With that I’ll turn the call over to Rob for additional comments on our second quarter performance and financial outlook. Rob?
Thank you, Mike. Starting with second quarter results, we delivered top and bottom line performance ahead of expectations. We reported adjusted earnings per share of $2.34 above our guidance midpoint by $0.21. This includes $0.10 of stronger performance from legacy AbbVie and $0.11 of accretion from Allergan.
Total net revenues were $10.4 billion, including $2 billion in sales contribution from the Allergan portfolio. Legacy AbbVie was approximately $300 million ahead of our stand-alone sales guidance driven by RINVOQ, SKYRIZI and HUMIRA. COVID-related inventory stocking for the first quarter largely reversed as expected.
U.S. HUMIRA sales were approximately $4 billion ahead of expectations due to the lower impact from COVID on continuing patient prescriptions. Wholesaler inventory levels remained below 0.5 month in the quarter. International HUMIRA sales were $863 million, down 17.4% operationally reflecting biosimilar competition across Europe and other international markets and ahead of our expectations.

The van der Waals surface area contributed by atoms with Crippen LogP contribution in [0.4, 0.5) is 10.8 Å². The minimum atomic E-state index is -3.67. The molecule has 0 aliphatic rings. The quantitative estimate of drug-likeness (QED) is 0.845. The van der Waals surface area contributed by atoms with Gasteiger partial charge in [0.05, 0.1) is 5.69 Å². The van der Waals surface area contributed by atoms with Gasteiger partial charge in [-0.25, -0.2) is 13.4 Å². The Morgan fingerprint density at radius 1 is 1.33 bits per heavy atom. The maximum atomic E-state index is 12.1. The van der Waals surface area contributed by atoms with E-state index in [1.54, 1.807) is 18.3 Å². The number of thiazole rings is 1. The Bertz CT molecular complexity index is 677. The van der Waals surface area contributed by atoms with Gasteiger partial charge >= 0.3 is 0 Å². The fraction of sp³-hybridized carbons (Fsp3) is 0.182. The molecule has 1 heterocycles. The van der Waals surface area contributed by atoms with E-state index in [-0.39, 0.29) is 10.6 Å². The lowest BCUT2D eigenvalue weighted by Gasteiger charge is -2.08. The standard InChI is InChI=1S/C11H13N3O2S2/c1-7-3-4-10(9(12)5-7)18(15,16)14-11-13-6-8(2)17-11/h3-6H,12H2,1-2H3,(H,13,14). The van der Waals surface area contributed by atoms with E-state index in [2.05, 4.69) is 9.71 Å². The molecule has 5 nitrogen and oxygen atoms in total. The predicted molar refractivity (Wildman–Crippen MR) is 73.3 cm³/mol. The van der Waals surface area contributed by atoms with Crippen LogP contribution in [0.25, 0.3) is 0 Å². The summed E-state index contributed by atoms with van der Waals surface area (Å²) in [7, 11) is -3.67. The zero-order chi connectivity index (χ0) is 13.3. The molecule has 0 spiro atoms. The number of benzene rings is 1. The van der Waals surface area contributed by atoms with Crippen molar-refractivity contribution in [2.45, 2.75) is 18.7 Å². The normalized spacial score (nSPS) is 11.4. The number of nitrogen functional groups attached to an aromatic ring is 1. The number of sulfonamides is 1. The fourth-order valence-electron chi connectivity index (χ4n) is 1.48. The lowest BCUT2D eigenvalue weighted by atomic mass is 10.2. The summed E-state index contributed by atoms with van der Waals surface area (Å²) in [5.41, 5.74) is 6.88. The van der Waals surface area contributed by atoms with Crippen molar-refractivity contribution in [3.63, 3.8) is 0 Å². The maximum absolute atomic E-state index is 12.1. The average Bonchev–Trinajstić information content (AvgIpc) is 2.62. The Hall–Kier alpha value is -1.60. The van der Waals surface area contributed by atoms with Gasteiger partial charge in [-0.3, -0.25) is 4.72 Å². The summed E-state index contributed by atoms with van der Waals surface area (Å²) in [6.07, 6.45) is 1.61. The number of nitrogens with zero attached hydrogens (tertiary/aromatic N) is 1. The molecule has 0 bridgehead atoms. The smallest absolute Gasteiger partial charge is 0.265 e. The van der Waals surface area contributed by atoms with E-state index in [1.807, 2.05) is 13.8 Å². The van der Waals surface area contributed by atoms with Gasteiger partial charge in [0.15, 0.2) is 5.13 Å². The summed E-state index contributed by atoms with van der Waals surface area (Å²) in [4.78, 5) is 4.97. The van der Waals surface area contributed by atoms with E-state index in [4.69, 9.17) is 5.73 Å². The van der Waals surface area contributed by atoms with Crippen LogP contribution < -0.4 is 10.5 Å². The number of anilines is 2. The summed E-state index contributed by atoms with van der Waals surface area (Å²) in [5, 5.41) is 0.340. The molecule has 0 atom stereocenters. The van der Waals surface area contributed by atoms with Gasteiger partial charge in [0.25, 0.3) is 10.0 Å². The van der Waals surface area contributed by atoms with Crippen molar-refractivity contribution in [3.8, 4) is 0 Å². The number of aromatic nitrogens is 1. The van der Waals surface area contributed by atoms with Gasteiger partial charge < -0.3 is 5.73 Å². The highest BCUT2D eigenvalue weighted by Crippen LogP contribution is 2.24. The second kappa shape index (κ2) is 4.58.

SKYRIZI global sales were $330 million with continued strong U.S. in-play market share. We also continue to see robust demand for RINVOQ with sales of $149 million in the quarter and a rapid increase in U.S. in-play market share. Hematologic oncology global sales were nearly $1.6 billion, up 25.8% on an operational basis with continued strong performance of both IMBRUVICA and VENCLEXTA.
IMBRUVICA global net revenues were approximately $1.3 billion, up 17.2% driven by continued strong performance in CLL. VENCLEXTA revenues were $303 million with strong demand across all approved indications. Global MAVYRET sales were $376 million down 51.4% on an operational basis as treated patient volumes have declined during the COVID pandemic.